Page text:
• Social-interactionist theory...

  • Gender/Feminist theory...


Other divisions race and ethnicity
Other Divisions: Race and Ethnicity

  • Race and ethnicity are also dividing factors in our society (and our wider world)

  • Race is the social definition of people based one biological characteristics

  • Ethnicity is the social definition of people based on cultural ties (like language, dress, customs, beliefs, etc.)


Race key terms
Race: Key Terms

  • Prejudice

  • Discrimination

  • Racism

  • Social definition of Race

  • Institutional Racism

  • Minority Status


Race more key terms
Race: More Key Terms

  • Genocide (“ethnic cleansing”)

  • Expulsion

  • Segregation (apartheid)

  • Assimilation

  • Amalgamation

  • Cultural pluralism


Other divisions gender
Other Divisions: Gender

  • Sex: biological characteristics

    • xy/xx, hormones, primary and secondary sex characteristics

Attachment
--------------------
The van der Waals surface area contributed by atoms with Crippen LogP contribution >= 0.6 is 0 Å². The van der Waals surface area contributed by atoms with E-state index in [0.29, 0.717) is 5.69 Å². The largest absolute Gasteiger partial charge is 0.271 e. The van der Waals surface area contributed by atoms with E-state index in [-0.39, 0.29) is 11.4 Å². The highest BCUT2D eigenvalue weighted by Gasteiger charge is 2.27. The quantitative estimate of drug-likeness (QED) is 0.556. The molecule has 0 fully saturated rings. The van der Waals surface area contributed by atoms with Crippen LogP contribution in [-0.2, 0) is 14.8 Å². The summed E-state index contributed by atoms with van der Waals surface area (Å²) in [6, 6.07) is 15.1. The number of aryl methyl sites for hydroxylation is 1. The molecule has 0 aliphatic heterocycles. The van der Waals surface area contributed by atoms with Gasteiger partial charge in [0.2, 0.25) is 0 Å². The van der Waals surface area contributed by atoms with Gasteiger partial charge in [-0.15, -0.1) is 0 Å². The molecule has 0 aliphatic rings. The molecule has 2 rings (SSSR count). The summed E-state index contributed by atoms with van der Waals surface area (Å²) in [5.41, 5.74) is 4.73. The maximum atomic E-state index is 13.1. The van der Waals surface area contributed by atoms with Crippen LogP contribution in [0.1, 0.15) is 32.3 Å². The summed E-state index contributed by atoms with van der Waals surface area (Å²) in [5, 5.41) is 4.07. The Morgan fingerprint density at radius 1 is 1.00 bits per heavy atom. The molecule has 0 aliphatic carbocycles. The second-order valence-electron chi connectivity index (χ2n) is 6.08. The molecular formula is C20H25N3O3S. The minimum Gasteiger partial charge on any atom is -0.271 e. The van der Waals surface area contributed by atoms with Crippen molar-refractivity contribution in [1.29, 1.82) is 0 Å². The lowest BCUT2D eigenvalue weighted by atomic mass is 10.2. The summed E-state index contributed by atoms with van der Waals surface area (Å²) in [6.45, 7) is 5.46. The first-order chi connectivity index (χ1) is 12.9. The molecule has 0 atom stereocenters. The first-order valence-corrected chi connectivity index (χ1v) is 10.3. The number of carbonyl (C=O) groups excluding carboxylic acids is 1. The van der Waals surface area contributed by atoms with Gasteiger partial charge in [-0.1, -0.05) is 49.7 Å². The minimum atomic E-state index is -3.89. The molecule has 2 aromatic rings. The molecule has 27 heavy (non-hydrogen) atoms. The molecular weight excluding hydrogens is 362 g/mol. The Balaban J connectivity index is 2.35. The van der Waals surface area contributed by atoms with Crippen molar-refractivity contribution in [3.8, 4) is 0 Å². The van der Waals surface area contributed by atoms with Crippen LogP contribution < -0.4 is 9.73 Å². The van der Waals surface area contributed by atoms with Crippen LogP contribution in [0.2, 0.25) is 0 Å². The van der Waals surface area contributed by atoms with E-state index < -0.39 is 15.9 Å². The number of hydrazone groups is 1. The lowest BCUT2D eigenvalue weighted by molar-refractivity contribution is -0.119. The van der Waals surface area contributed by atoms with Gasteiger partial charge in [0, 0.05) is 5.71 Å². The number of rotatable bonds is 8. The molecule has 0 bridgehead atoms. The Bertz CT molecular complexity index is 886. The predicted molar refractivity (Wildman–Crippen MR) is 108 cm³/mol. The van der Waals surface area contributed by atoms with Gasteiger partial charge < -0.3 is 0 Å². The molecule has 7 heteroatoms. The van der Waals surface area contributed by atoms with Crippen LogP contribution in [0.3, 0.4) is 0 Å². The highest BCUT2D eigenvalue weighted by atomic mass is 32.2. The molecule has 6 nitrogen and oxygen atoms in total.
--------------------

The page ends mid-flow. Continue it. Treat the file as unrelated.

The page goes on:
• Gender: the social definition of groups based on biological characteristics....

  • (sound familiar? see the variation of this theme under “race”)


Gender nature vs nurture
Gender: Nature vs. Nurture

  • How much of what we are as “masculine” and “feminine” is

  • .....learned through socialization...

  • .....or “built-in” to us through our genes, hormones and brain-structure?


Gender biological destiny
Gender: biological destiny?

  • How much of the stratification of our society along gendered lines is “natural”--based on our biological make-up....

  • ....and how much is the result of social definition of opportunities etc. based on biological makeup....?


Gender biological destiny1
Gender: biological destiny?

  • the “glass ceiling”...

  • female job-ghettos

  • the “feminization of poverty”

  • Are these “natural divisions” of the world?


Social institutions